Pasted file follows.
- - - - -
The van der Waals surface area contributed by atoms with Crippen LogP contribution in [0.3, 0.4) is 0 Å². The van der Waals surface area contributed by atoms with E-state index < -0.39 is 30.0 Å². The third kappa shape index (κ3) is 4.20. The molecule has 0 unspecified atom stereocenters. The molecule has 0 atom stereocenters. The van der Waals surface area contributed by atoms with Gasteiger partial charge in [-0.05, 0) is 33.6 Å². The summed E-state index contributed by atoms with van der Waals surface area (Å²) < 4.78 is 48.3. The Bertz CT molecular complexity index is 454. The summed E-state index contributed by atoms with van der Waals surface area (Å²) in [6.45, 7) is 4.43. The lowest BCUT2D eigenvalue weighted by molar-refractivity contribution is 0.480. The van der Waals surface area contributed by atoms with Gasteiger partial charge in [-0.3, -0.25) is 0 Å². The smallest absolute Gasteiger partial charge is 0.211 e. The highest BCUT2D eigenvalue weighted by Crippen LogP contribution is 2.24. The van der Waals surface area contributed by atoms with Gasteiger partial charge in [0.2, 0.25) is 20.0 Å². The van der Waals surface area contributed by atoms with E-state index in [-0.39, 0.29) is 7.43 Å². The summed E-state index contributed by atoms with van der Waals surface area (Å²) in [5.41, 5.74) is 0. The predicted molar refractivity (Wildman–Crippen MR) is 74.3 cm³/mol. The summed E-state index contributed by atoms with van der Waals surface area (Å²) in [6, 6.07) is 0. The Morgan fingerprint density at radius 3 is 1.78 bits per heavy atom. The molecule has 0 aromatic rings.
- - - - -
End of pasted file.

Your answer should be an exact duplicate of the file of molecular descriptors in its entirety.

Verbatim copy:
The van der Waals surface area contributed by atoms with Crippen LogP contribution in [0.3, 0.4) is 0 Å². The van der Waals surface area contributed by atoms with E-state index < -0.39 is 30.0 Å². The third kappa shape index (κ3) is 4.20. The molecule has 0 unspecified atom stereocenters. The molecule has 0 atom stereocenters. The van der Waals surface area contributed by atoms with Gasteiger partial charge in [-0.05, 0) is 33.6 Å². The summed E-state index contributed by atoms with van der Waals surface area (Å²) < 4.78 is 48.3. The Bertz CT molecular complexity index is 454. The summed E-state index contributed by atoms with van der Waals surface area (Å²) in [6.45, 7) is 4.43. The lowest BCUT2D eigenvalue weighted by molar-refractivity contribution is 0.480. The van der Waals surface area contributed by atoms with Gasteiger partial charge in [-0.3, -0.25) is 0 Å². The smallest absolute Gasteiger partial charge is 0.211 e. The highest BCUT2D eigenvalue weighted by Crippen LogP contribution is 2.24. The van der Waals surface area contributed by atoms with Gasteiger partial charge in [0.2, 0.25) is 20.0 Å². The van der Waals surface area contributed by atoms with E-state index in [-0.39, 0.29) is 7.43 Å². The summed E-state index contributed by atoms with van der Waals surface area (Å²) in [5.41, 5.74) is 0. The predicted molar refractivity (Wildman–Crippen MR) is 74.3 cm³/mol. The summed E-state index contributed by atoms with van der Waals surface area (Å²) in [6, 6.07) is 0. The Morgan fingerprint density at radius 3 is 1.78 bits per heavy atom. The molecule has 0 aromatic rings.